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Bouldin v. Liberty Northwest Insurance Corp.

Court of Workers Compensation of Montana

October 8, 1996

THEDA BEA BOULDIN Petitioner
v.
LIBERTY NORTHWEST INSURANCE CORPORATION Respondent/Insurer for BIG SKY CARVERS Employer.

          Submitted Date: September 3, 1996.

          PARTIAL SUMMARY JUDGMENT AND DECISION

          Mike McCarter Judge.

         Summary: Insurer accepted occupational disease claim filed by 25-year old woman whose job involved painting detail on decoy ducks. The initial diagnosis involved "fibromyositis with secondary headaches," which her physician believed was "aggravated by her work." Issues addressed in partial summary judgment involved whether the insurer's initial acceptance of the claim barred it from later asserting fibromyalgia condition was not work related and whether WCC had original jurisdiction to adjudicate claim for occupational disease.

         Held: Although neither party questioned the WCC's jurisdiction to decide the case, jurisdiction is an issue which may be raised at any time and may be raised sue sponte. When liability for an alleged occupational disease is disputed under the 1995 version of the Occupational Disease Act (ODA), the procedures set forth at section 39-72-602, MCA (1995), are mandatory. These procedures include examination by a panel of physicians appointed by the Department of Labor, preparation of a report, issuance of an order by the DOL, hearing procedures in the DOL, and appeal to the WCC. Because this is a denied liability case, the DOL, not the WCC, has original jurisdiction to conduct a de novo hearing into whether claimant has an occupational disease. However, the WCC has jurisdiction to determine whether the insurer's initial acceptance of the claim bars subsequent denial. Where the insurer concedes claimant's present condition is the same condition for which she filed the initial claim, the insurer is barred from later denial.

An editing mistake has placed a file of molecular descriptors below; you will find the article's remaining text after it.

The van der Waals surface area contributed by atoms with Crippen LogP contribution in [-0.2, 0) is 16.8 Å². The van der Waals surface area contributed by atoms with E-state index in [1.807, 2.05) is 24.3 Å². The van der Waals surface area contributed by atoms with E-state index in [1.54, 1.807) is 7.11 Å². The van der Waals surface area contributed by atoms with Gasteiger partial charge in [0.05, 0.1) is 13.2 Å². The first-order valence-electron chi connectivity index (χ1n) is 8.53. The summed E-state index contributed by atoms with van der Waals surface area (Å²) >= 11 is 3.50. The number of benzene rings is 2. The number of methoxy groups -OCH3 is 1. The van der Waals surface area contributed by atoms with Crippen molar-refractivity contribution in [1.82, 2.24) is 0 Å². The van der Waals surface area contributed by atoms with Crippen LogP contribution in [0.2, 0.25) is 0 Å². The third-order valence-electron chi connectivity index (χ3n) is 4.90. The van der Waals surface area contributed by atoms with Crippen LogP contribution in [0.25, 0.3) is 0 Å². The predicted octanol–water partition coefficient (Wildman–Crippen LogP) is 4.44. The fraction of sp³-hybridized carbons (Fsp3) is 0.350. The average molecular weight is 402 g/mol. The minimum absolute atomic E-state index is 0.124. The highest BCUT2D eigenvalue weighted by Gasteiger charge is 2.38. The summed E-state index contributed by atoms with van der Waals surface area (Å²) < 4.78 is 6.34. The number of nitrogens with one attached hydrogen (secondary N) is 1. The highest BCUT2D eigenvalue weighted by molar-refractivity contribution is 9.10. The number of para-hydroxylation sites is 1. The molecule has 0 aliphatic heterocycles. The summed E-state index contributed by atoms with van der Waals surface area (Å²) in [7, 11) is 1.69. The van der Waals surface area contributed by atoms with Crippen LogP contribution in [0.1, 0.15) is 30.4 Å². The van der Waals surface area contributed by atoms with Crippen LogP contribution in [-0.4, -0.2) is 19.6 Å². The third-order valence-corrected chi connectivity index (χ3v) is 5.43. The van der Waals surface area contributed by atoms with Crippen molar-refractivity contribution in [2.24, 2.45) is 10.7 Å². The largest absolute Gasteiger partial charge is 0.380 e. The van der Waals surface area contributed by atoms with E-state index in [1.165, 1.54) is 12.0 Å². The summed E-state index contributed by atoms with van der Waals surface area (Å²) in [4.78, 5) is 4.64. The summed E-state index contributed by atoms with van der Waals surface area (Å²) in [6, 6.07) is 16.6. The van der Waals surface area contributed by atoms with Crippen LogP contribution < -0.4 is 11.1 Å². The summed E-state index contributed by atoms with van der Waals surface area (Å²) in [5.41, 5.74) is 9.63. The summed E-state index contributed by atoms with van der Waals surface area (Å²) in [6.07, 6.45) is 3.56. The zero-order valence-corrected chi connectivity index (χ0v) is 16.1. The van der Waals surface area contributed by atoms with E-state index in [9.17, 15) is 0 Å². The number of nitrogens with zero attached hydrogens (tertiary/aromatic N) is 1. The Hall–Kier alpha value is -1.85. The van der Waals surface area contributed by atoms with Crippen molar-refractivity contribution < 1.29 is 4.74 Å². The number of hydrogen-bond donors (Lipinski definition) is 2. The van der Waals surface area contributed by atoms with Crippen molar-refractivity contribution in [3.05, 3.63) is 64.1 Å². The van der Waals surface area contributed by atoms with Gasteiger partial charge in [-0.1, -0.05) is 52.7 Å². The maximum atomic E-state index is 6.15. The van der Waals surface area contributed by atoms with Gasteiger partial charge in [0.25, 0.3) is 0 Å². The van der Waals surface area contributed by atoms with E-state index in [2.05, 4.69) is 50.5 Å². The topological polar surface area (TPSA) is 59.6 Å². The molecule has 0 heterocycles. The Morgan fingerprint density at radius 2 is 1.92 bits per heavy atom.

Topics:

Constitutions, Statutes, Regulations and Rules: Montana Code Annotated: section 39-72-602, MCA (1995). Although neither party questioned the WCC's jurisdiction to decide the case, jurisdiction is an issue which may be raised at any time and may be raised sue sponte. When liability for an alleged occupational disease is disputed under the 1995 version of the Occupational Disease Act (ODA), the procedures set forth at section 39-72-602, MCA (1995), are mandatory. These procedures include examination by a panel of physicians appointed by the Department of Labor, preparation of a report, issuance of an order by the DOL, hearing procedures in the DOL, and appeal to the WCC. Because this is a denied liability case, the DOL, not the WCC, has original jurisdiction to conduct a de novo hearing into whether claimant has an occupational disease. However, the WCC has jurisdiction to determine whether the insurer's initial acceptance of the claim bars subsequent denial.
Claims: Acceptance. Under the 1995 version of the Occupational Disease Act, in a denied liability case, the DOL, not the WCC, has original jurisdiction to conduct a de novo hearing into whether claimant has an occupational disease. However, the WCC has jurisdiction to determine whether the insurer's initial acceptance of the claim bars subsequent denial. Where the insurer concedes claimant's present condition is the same condition for which she filed the initial claim, the insurer is barred from later denial.